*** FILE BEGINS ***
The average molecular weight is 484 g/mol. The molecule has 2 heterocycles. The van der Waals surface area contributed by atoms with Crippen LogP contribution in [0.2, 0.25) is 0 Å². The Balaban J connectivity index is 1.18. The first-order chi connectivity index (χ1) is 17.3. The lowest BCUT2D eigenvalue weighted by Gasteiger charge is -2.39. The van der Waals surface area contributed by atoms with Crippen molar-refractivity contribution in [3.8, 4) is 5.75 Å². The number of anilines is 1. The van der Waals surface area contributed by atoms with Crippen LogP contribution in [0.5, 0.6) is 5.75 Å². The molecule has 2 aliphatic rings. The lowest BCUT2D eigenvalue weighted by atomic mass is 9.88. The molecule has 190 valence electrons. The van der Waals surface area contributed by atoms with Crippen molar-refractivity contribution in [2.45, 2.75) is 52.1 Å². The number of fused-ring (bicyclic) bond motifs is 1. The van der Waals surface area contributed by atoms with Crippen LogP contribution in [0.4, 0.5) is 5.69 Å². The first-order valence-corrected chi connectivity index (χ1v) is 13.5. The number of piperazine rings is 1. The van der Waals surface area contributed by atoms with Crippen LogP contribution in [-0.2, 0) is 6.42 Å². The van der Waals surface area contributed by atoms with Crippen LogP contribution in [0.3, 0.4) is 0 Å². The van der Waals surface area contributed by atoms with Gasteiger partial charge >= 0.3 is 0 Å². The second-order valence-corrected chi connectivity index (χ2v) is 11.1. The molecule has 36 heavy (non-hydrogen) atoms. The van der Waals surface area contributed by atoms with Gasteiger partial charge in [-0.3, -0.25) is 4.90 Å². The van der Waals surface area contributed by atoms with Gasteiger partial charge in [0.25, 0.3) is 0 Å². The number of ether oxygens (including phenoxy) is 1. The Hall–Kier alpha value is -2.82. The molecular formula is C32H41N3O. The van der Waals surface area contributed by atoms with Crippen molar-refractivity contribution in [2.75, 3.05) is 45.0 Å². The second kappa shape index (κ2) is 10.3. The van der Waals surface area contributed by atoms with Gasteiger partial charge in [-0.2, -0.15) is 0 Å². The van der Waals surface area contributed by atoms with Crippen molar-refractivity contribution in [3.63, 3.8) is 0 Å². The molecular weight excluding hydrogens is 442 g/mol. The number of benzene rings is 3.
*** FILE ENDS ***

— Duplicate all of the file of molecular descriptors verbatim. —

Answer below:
The average molecular weight is 484 g/mol. The molecule has 2 heterocycles. The van der Waals surface area contributed by atoms with Crippen LogP contribution in [0.2, 0.25) is 0 Å². The Balaban J connectivity index is 1.18. The first-order chi connectivity index (χ1) is 17.3. The lowest BCUT2D eigenvalue weighted by Gasteiger charge is -2.39. The van der Waals surface area contributed by atoms with Crippen molar-refractivity contribution in [3.8, 4) is 5.75 Å². The number of anilines is 1. The van der Waals surface area contributed by atoms with Crippen LogP contribution in [0.5, 0.6) is 5.75 Å². The molecule has 2 aliphatic rings. The lowest BCUT2D eigenvalue weighted by atomic mass is 9.88. The molecule has 190 valence electrons. The van der Waals surface area contributed by atoms with Crippen molar-refractivity contribution in [2.45, 2.75) is 52.1 Å². The number of fused-ring (bicyclic) bond motifs is 1. The van der Waals surface area contributed by atoms with Crippen LogP contribution in [0.4, 0.5) is 5.69 Å². The first-order valence-corrected chi connectivity index (χ1v) is 13.5. The number of piperazine rings is 1. The van der Waals surface area contributed by atoms with Crippen LogP contribution in [-0.2, 0) is 6.42 Å². The van der Waals surface area contributed by atoms with Crippen LogP contribution in [0.3, 0.4) is 0 Å². The van der Waals surface area contributed by atoms with Gasteiger partial charge >= 0.3 is 0 Å². The second-order valence-corrected chi connectivity index (χ2v) is 11.1. The molecule has 36 heavy (non-hydrogen) atoms. The van der Waals surface area contributed by atoms with Gasteiger partial charge in [-0.3, -0.25) is 4.90 Å². The van der Waals surface area contributed by atoms with Gasteiger partial charge in [0.25, 0.3) is 0 Å². The number of ether oxygens (including phenoxy) is 1. The Hall–Kier alpha value is -2.82. The molecular formula is C32H41N3O. The van der Waals surface area contributed by atoms with Crippen molar-refractivity contribution in [2.75, 3.05) is 45.0 Å². The second kappa shape index (κ2) is 10.3. The van der Waals surface area contributed by atoms with Gasteiger partial charge in [-0.2, -0.15) is 0 Å². The van der Waals surface area contributed by atoms with Crippen molar-refractivity contribution in [3.63, 3.8) is 0 Å². The molecular weight excluding hydrogens is 442 g/mol. The number of benzene rings is 3.